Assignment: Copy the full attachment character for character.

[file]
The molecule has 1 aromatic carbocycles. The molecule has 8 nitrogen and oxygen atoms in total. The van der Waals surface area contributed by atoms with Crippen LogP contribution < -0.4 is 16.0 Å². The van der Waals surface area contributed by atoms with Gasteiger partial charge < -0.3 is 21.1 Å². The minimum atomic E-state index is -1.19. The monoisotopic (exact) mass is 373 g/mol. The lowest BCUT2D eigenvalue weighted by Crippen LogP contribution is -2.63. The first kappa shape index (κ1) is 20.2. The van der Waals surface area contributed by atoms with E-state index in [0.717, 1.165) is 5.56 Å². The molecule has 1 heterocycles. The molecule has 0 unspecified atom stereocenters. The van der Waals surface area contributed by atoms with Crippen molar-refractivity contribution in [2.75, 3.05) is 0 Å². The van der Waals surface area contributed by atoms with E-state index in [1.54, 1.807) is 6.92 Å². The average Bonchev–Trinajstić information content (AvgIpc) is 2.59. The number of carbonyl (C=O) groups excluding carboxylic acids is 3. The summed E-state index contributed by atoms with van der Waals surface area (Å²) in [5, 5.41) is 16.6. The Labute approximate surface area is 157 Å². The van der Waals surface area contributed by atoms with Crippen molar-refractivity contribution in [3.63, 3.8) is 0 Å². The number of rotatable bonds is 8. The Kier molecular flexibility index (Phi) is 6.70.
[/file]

The molecule has 1 aromatic carbocycles. The molecule has 8 nitrogen and oxygen atoms in total. The van der Waals surface area contributed by atoms with Crippen LogP contribution < -0.4 is 16.0 Å². The van der Waals surface area contributed by atoms with Gasteiger partial charge < -0.3 is 21.1 Å². The minimum atomic E-state index is -1.19. The monoisotopic (exact) mass is 373 g/mol. The lowest BCUT2D eigenvalue weighted by Crippen LogP contribution is -2.63. The first kappa shape index (κ1) is 20.2. The van der Waals surface area contributed by atoms with E-state index in [0.717, 1.165) is 5.56 Å². The molecule has 1 heterocycles. The molecule has 0 unspecified atom stereocenters. The van der Waals surface area contributed by atoms with Crippen molar-refractivity contribution in [2.75, 3.05) is 0 Å². The van der Waals surface area contributed by atoms with E-state index in [1.54, 1.807) is 6.92 Å². The average Bonchev–Trinajstić information content (AvgIpc) is 2.59. The number of carbonyl (C=O) groups excluding carboxylic acids is 3. The summed E-state index contributed by atoms with van der Waals surface area (Å²) in [5, 5.41) is 16.6. The Labute approximate surface area is 157 Å². The van der Waals surface area contributed by atoms with Crippen molar-refractivity contribution in [3.63, 3.8) is 0 Å². The number of rotatable bonds is 8. The Kier molecular flexibility index (Phi) is 6.70.